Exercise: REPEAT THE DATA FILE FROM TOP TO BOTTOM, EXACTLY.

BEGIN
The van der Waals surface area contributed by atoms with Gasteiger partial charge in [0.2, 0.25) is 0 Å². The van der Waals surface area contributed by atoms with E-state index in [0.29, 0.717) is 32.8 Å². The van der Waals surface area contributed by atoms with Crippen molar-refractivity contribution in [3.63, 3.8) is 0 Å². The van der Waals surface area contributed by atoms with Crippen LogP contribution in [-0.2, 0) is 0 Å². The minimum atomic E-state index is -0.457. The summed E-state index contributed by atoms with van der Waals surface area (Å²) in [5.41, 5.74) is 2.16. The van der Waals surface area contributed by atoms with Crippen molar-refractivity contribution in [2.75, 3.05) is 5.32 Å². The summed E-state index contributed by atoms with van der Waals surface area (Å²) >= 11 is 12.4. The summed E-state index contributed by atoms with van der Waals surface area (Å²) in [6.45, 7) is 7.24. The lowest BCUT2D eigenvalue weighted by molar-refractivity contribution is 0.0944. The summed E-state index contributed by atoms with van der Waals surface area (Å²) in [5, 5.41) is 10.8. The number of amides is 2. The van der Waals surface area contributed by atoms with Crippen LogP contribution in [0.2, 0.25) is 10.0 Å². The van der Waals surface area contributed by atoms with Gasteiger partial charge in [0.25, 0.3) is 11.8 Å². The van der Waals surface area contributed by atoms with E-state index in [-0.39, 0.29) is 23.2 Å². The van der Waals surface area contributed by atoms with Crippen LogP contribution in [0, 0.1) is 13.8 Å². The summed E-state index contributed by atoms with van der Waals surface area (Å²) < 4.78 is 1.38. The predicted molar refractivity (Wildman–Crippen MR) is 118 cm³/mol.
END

The van der Waals surface area contributed by atoms with Gasteiger partial charge in [0.2, 0.25) is 0 Å². The van der Waals surface area contributed by atoms with E-state index in [0.29, 0.717) is 32.8 Å². The van der Waals surface area contributed by atoms with Crippen molar-refractivity contribution in [3.63, 3.8) is 0 Å². The van der Waals surface area contributed by atoms with Crippen LogP contribution in [-0.2, 0) is 0 Å². The minimum atomic E-state index is -0.457. The summed E-state index contributed by atoms with van der Waals surface area (Å²) in [5.41, 5.74) is 2.16. The van der Waals surface area contributed by atoms with Crippen molar-refractivity contribution in [2.75, 3.05) is 5.32 Å². The summed E-state index contributed by atoms with van der Waals surface area (Å²) >= 11 is 12.4. The summed E-state index contributed by atoms with van der Waals surface area (Å²) in [6.45, 7) is 7.24. The lowest BCUT2D eigenvalue weighted by molar-refractivity contribution is 0.0944. The summed E-state index contributed by atoms with van der Waals surface area (Å²) in [5, 5.41) is 10.8. The number of amides is 2. The van der Waals surface area contributed by atoms with Crippen LogP contribution in [0.2, 0.25) is 10.0 Å². The van der Waals surface area contributed by atoms with Gasteiger partial charge in [0.25, 0.3) is 11.8 Å². The van der Waals surface area contributed by atoms with E-state index in [-0.39, 0.29) is 23.2 Å². The van der Waals surface area contributed by atoms with Crippen LogP contribution in [0, 0.1) is 13.8 Å². The summed E-state index contributed by atoms with van der Waals surface area (Å²) < 4.78 is 1.38. The predicted molar refractivity (Wildman–Crippen MR) is 118 cm³/mol.